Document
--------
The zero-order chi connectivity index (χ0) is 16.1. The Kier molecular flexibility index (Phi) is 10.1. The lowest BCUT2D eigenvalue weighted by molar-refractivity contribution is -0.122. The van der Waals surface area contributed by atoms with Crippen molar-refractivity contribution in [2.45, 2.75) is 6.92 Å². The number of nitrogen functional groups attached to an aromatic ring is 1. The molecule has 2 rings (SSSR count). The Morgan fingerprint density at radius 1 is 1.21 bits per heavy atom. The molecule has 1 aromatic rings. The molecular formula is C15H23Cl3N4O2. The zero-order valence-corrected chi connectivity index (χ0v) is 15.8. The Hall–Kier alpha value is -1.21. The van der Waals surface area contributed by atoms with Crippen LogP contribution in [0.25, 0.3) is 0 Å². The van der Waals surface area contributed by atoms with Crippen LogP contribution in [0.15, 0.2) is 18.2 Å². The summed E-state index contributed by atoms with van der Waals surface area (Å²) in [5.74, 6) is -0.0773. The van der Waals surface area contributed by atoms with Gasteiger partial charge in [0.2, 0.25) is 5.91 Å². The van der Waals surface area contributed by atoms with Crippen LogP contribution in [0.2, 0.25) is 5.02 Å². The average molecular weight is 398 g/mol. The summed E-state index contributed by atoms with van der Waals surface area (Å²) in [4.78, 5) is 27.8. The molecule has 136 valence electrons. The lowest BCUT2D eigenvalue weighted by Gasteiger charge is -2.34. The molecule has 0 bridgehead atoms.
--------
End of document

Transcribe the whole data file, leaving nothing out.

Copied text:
The zero-order chi connectivity index (χ0) is 16.1. The Kier molecular flexibility index (Phi) is 10.1. The lowest BCUT2D eigenvalue weighted by molar-refractivity contribution is -0.122. The van der Waals surface area contributed by atoms with Crippen molar-refractivity contribution in [2.45, 2.75) is 6.92 Å². The number of nitrogen functional groups attached to an aromatic ring is 1. The molecule has 2 rings (SSSR count). The Morgan fingerprint density at radius 1 is 1.21 bits per heavy atom. The molecule has 1 aromatic rings. The molecular formula is C15H23Cl3N4O2. The zero-order valence-corrected chi connectivity index (χ0v) is 15.8. The Hall–Kier alpha value is -1.21. The van der Waals surface area contributed by atoms with Crippen LogP contribution in [0.25, 0.3) is 0 Å². The van der Waals surface area contributed by atoms with Crippen LogP contribution in [0.15, 0.2) is 18.2 Å². The summed E-state index contributed by atoms with van der Waals surface area (Å²) in [5.74, 6) is -0.0773. The van der Waals surface area contributed by atoms with Gasteiger partial charge in [0.2, 0.25) is 5.91 Å². The van der Waals surface area contributed by atoms with Crippen LogP contribution in [0.2, 0.25) is 5.02 Å². The average molecular weight is 398 g/mol. The summed E-state index contributed by atoms with van der Waals surface area (Å²) in [4.78, 5) is 27.8. The molecule has 136 valence electrons. The lowest BCUT2D eigenvalue weighted by Gasteiger charge is -2.34. The molecule has 0 bridgehead atoms.